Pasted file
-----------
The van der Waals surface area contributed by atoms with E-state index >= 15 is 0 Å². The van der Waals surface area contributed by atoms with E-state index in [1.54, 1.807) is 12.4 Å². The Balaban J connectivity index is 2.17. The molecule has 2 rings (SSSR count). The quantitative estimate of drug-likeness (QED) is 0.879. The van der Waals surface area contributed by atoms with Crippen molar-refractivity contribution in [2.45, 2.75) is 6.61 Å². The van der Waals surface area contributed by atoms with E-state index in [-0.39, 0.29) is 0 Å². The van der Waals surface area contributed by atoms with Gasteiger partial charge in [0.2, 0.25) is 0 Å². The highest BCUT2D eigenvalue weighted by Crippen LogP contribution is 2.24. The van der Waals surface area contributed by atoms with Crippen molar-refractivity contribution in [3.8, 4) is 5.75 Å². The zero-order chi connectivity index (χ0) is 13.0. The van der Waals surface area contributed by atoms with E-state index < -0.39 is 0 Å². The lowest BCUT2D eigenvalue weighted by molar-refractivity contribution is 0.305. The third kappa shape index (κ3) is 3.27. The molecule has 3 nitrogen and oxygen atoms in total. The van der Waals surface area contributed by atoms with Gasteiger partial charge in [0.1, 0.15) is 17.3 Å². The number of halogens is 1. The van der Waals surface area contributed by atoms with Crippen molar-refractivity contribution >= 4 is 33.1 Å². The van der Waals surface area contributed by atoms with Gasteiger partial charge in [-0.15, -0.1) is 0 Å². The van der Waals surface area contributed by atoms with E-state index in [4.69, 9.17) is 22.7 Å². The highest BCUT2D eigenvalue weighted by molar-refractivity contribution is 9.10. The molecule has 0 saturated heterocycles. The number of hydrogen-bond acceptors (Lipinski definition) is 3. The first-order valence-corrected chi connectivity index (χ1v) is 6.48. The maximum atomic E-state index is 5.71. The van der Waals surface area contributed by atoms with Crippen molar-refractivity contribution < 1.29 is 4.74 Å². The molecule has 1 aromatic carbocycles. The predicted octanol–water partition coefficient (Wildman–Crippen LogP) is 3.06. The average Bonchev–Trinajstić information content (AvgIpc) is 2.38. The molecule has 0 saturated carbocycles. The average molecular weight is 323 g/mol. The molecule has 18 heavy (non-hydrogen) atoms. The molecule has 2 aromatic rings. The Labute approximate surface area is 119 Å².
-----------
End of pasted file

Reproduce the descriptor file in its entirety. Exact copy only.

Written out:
The van der Waals surface area contributed by atoms with E-state index >= 15 is 0 Å². The van der Waals surface area contributed by atoms with E-state index in [1.54, 1.807) is 12.4 Å². The Balaban J connectivity index is 2.17. The molecule has 2 rings (SSSR count). The quantitative estimate of drug-likeness (QED) is 0.879. The van der Waals surface area contributed by atoms with Crippen molar-refractivity contribution in [2.45, 2.75) is 6.61 Å². The van der Waals surface area contributed by atoms with E-state index in [-0.39, 0.29) is 0 Å². The van der Waals surface area contributed by atoms with Gasteiger partial charge in [0.2, 0.25) is 0 Å². The highest BCUT2D eigenvalue weighted by Crippen LogP contribution is 2.24. The van der Waals surface area contributed by atoms with Crippen molar-refractivity contribution in [3.8, 4) is 5.75 Å². The zero-order chi connectivity index (χ0) is 13.0. The van der Waals surface area contributed by atoms with E-state index < -0.39 is 0 Å². The lowest BCUT2D eigenvalue weighted by molar-refractivity contribution is 0.305. The third kappa shape index (κ3) is 3.27. The molecule has 3 nitrogen and oxygen atoms in total. The van der Waals surface area contributed by atoms with Gasteiger partial charge in [0.1, 0.15) is 17.3 Å². The number of halogens is 1. The van der Waals surface area contributed by atoms with Crippen molar-refractivity contribution >= 4 is 33.1 Å². The van der Waals surface area contributed by atoms with Gasteiger partial charge in [-0.15, -0.1) is 0 Å². The van der Waals surface area contributed by atoms with E-state index in [4.69, 9.17) is 22.7 Å². The highest BCUT2D eigenvalue weighted by molar-refractivity contribution is 9.10. The molecule has 0 saturated heterocycles. The number of hydrogen-bond acceptors (Lipinski definition) is 3. The first-order valence-corrected chi connectivity index (χ1v) is 6.48. The maximum atomic E-state index is 5.71. The van der Waals surface area contributed by atoms with Crippen molar-refractivity contribution < 1.29 is 4.74 Å². The molecule has 1 aromatic carbocycles. The predicted octanol–water partition coefficient (Wildman–Crippen LogP) is 3.06. The average Bonchev–Trinajstić information content (AvgIpc) is 2.38. The molecule has 0 saturated carbocycles. The average molecular weight is 323 g/mol. The molecule has 18 heavy (non-hydrogen) atoms. The molecule has 2 aromatic rings. The Labute approximate surface area is 119 Å².